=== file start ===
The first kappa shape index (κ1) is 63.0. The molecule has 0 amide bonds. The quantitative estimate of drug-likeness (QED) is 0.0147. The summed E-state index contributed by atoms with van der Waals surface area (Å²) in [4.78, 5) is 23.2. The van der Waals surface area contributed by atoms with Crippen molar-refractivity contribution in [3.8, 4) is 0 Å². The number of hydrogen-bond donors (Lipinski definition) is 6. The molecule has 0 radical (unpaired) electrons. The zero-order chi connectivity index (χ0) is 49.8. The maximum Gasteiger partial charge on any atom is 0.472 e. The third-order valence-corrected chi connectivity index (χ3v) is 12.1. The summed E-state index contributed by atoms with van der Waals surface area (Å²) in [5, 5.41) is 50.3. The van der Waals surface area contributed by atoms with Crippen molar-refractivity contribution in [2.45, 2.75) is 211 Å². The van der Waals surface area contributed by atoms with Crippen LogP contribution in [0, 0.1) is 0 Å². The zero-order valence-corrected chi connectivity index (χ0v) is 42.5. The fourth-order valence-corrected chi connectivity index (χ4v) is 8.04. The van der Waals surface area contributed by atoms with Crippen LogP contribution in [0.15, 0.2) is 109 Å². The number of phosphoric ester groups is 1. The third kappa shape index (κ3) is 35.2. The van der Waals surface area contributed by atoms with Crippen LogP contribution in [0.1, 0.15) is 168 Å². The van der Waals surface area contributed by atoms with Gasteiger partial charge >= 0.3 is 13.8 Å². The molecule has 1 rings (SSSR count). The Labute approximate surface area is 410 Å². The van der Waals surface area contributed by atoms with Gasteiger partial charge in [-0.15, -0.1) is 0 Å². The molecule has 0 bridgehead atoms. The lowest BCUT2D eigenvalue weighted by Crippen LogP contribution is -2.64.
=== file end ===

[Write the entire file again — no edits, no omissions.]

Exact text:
The first kappa shape index (κ1) is 63.0. The molecule has 0 amide bonds. The quantitative estimate of drug-likeness (QED) is 0.0147. The summed E-state index contributed by atoms with van der Waals surface area (Å²) in [4.78, 5) is 23.2. The van der Waals surface area contributed by atoms with Crippen molar-refractivity contribution in [3.8, 4) is 0 Å². The number of hydrogen-bond donors (Lipinski definition) is 6. The molecule has 0 radical (unpaired) electrons. The zero-order chi connectivity index (χ0) is 49.8. The maximum Gasteiger partial charge on any atom is 0.472 e. The third-order valence-corrected chi connectivity index (χ3v) is 12.1. The summed E-state index contributed by atoms with van der Waals surface area (Å²) in [5, 5.41) is 50.3. The van der Waals surface area contributed by atoms with Crippen molar-refractivity contribution in [2.45, 2.75) is 211 Å². The van der Waals surface area contributed by atoms with Crippen LogP contribution in [0, 0.1) is 0 Å². The zero-order valence-corrected chi connectivity index (χ0v) is 42.5. The fourth-order valence-corrected chi connectivity index (χ4v) is 8.04. The van der Waals surface area contributed by atoms with Crippen LogP contribution in [0.15, 0.2) is 109 Å². The number of phosphoric ester groups is 1. The third kappa shape index (κ3) is 35.2. The van der Waals surface area contributed by atoms with Crippen LogP contribution in [0.1, 0.15) is 168 Å². The van der Waals surface area contributed by atoms with Gasteiger partial charge >= 0.3 is 13.8 Å². The molecule has 1 rings (SSSR count). The Labute approximate surface area is 410 Å². The van der Waals surface area contributed by atoms with Gasteiger partial charge in [-0.15, -0.1) is 0 Å². The molecule has 0 bridgehead atoms. The lowest BCUT2D eigenvalue weighted by Crippen LogP contribution is -2.64.